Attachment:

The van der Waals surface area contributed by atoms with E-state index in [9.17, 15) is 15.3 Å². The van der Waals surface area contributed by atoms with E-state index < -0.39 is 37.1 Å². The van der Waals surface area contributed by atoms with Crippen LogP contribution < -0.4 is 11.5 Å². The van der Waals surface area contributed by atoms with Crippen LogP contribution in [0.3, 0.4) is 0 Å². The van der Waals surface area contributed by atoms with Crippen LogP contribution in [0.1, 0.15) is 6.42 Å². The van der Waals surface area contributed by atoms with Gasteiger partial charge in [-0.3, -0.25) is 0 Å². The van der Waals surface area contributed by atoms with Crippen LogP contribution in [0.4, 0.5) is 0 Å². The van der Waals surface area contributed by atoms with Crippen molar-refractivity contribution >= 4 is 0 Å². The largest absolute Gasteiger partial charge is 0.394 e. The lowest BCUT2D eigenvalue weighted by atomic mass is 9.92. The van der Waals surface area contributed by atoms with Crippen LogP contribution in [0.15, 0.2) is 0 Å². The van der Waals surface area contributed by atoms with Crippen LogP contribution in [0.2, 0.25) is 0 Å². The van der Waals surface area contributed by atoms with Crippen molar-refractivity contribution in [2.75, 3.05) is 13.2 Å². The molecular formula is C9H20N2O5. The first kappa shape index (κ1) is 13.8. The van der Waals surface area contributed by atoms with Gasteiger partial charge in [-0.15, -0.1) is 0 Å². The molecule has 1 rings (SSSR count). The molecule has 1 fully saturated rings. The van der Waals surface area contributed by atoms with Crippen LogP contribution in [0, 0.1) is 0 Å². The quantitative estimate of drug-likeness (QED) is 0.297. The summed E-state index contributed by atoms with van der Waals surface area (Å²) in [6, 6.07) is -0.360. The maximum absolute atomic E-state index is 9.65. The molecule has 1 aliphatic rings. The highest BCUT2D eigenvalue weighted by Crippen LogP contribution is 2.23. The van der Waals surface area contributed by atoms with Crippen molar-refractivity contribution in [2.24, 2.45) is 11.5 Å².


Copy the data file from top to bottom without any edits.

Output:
The van der Waals surface area contributed by atoms with E-state index in [9.17, 15) is 15.3 Å². The van der Waals surface area contributed by atoms with E-state index < -0.39 is 37.1 Å². The van der Waals surface area contributed by atoms with Crippen LogP contribution < -0.4 is 11.5 Å². The van der Waals surface area contributed by atoms with Crippen LogP contribution in [0.3, 0.4) is 0 Å². The van der Waals surface area contributed by atoms with Crippen LogP contribution in [0.1, 0.15) is 6.42 Å². The van der Waals surface area contributed by atoms with Gasteiger partial charge in [-0.3, -0.25) is 0 Å². The van der Waals surface area contributed by atoms with Crippen LogP contribution in [0.4, 0.5) is 0 Å². The van der Waals surface area contributed by atoms with Crippen molar-refractivity contribution >= 4 is 0 Å². The largest absolute Gasteiger partial charge is 0.394 e. The lowest BCUT2D eigenvalue weighted by atomic mass is 9.92. The van der Waals surface area contributed by atoms with Crippen LogP contribution in [0.15, 0.2) is 0 Å². The van der Waals surface area contributed by atoms with Crippen LogP contribution in [0.2, 0.25) is 0 Å². The van der Waals surface area contributed by atoms with Crippen molar-refractivity contribution in [2.75, 3.05) is 13.2 Å². The molecular formula is C9H20N2O5. The first kappa shape index (κ1) is 13.8. The van der Waals surface area contributed by atoms with Gasteiger partial charge in [-0.15, -0.1) is 0 Å². The molecule has 1 rings (SSSR count). The molecule has 1 fully saturated rings. The van der Waals surface area contributed by atoms with Crippen LogP contribution in [0, 0.1) is 0 Å². The quantitative estimate of drug-likeness (QED) is 0.297. The summed E-state index contributed by atoms with van der Waals surface area (Å²) in [6, 6.07) is -0.360. The maximum absolute atomic E-state index is 9.65. The molecule has 1 aliphatic rings. The highest BCUT2D eigenvalue weighted by Crippen LogP contribution is 2.23. The van der Waals surface area contributed by atoms with Crippen molar-refractivity contribution in [2.24, 2.45) is 11.5 Å².